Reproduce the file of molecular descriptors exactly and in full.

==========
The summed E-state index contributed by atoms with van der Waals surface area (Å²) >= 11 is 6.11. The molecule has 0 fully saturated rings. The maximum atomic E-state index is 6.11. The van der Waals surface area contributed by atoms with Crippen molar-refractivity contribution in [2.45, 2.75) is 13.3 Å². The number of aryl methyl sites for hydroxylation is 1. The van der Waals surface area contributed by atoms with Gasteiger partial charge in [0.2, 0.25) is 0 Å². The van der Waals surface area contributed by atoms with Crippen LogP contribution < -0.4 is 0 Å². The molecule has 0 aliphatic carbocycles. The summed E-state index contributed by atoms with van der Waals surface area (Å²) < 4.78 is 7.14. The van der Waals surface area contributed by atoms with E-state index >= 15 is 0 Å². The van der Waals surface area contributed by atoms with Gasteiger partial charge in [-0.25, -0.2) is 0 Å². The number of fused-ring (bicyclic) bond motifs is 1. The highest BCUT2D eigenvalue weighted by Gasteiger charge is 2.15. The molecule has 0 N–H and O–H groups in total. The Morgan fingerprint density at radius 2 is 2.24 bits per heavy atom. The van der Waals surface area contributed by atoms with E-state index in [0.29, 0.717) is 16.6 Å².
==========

The summed E-state index contributed by atoms with van der Waals surface area (Å²) >= 11 is 6.11. The molecule has 0 fully saturated rings. The maximum atomic E-state index is 6.11. The van der Waals surface area contributed by atoms with Crippen molar-refractivity contribution in [2.45, 2.75) is 13.3 Å². The number of aryl methyl sites for hydroxylation is 1. The van der Waals surface area contributed by atoms with Gasteiger partial charge in [0.2, 0.25) is 0 Å². The van der Waals surface area contributed by atoms with Crippen LogP contribution < -0.4 is 0 Å². The molecule has 0 aliphatic carbocycles. The summed E-state index contributed by atoms with van der Waals surface area (Å²) < 4.78 is 7.14. The van der Waals surface area contributed by atoms with E-state index >= 15 is 0 Å². The van der Waals surface area contributed by atoms with Gasteiger partial charge in [-0.25, -0.2) is 0 Å². The number of fused-ring (bicyclic) bond motifs is 1. The highest BCUT2D eigenvalue weighted by Gasteiger charge is 2.15. The molecule has 0 N–H and O–H groups in total. The Morgan fingerprint density at radius 2 is 2.24 bits per heavy atom. The van der Waals surface area contributed by atoms with E-state index in [0.29, 0.717) is 16.6 Å².